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U.S. traffic deaths drop to historic low

Three people were injured -- none of them

Three people were injured -- none of them students -- when this school bus collided with a car Monday at Buckley and Canine roads in Holtsville. The school bus was on its way back to the yards when the accident occurred. The driver as well as the driver and the passenger from the other vehicle were taken to hospitals with injuries that were described as not life-threatening. (Dec. 12, 2011) Photo Credit: Photo by Robert Garofalo

U.S. traffic fatalities in 2010 fell to the lowest levels since 1949, according to the U.S. Department of Transportation. Fatalities dropped 2.9 percent from 2009, to 32,885. Before this recent announcement, 2009's data represented the lowest fatalities seen in 60 years.

The data for 2010 marks the fifth consecutive year of fatality declines, according to the study by the National Highway Traffic Safety Administration, and it's the longest string of decreases since recordkeeping began in 1899. The rate declined despite an increase of 46 billion more miles driven in 2010 compared with 2009, a 1.6 percent increase in overall driving.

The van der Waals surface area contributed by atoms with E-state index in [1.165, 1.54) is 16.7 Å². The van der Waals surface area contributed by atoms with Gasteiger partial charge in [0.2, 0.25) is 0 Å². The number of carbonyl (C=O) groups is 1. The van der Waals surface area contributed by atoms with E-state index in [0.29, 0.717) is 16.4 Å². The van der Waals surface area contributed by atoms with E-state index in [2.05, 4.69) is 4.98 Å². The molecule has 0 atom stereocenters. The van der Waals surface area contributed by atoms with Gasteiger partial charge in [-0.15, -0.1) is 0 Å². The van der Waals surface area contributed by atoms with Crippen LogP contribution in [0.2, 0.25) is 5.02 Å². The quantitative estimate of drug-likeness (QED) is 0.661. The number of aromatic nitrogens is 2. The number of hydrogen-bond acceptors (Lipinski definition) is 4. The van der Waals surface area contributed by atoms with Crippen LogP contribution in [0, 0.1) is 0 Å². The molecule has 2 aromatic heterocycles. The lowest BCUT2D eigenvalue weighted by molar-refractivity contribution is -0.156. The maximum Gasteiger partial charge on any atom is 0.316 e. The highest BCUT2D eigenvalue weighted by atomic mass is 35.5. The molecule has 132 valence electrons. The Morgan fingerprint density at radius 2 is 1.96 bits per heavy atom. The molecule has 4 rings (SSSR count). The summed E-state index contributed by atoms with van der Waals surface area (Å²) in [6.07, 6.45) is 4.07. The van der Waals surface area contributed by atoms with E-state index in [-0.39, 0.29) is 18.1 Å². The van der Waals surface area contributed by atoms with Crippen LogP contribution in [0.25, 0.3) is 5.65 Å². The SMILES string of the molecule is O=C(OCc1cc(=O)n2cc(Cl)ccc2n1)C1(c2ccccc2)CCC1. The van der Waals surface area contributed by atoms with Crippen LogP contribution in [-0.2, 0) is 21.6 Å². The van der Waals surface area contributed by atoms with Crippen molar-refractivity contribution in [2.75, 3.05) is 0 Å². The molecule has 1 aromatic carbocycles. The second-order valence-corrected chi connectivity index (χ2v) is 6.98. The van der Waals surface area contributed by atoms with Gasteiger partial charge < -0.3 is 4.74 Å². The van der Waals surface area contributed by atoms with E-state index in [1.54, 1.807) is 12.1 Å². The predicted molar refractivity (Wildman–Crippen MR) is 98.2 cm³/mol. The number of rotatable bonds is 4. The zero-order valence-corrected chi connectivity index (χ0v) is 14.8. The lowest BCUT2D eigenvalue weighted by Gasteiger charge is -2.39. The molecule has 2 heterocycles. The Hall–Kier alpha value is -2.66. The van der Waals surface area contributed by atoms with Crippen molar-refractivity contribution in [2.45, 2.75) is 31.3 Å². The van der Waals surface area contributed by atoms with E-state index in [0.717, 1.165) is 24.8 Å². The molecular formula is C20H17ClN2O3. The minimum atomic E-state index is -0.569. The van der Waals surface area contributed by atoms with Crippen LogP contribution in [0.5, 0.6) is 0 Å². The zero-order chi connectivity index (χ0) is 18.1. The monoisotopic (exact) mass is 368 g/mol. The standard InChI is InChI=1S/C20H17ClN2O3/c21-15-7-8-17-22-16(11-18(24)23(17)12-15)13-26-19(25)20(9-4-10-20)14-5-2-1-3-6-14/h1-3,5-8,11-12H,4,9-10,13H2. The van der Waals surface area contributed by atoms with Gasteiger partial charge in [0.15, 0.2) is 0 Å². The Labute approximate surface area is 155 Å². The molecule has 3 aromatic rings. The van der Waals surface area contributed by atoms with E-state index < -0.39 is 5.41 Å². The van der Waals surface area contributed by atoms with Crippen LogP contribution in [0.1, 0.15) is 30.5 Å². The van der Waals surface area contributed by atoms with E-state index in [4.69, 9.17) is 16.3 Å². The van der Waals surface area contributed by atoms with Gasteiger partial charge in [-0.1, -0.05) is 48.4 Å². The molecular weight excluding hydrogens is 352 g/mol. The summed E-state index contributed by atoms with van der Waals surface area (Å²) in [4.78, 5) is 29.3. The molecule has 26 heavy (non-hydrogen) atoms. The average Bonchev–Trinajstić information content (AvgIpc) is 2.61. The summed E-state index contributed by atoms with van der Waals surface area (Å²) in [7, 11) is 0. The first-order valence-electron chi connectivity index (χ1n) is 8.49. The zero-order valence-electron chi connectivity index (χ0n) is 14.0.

Fatalities declined in most categories, including for occupants of passenger cars and light trucks, though pedestrian, motorcycle and large-truck fatalities did increase. Deaths involving drunken driving dropped 4.9 percent in 2010, but they still accounted for 10,228 lives taken.

In a new testing parameter NHTSA calls "distraction-affected crashes," nearly 3,092 deaths were caused by distracted texting or talking on cell phones, as well as talking to others in the vehicle or outside events, NHTSA says. The most commonly performed car distraction is talking to other passengers, followed by adjusting the car stereo, NHTSA says.

NHTSA will continue to study driver behavior and crash involvement and find associations that could help stem the habit. The study is expected to be released in 2014.

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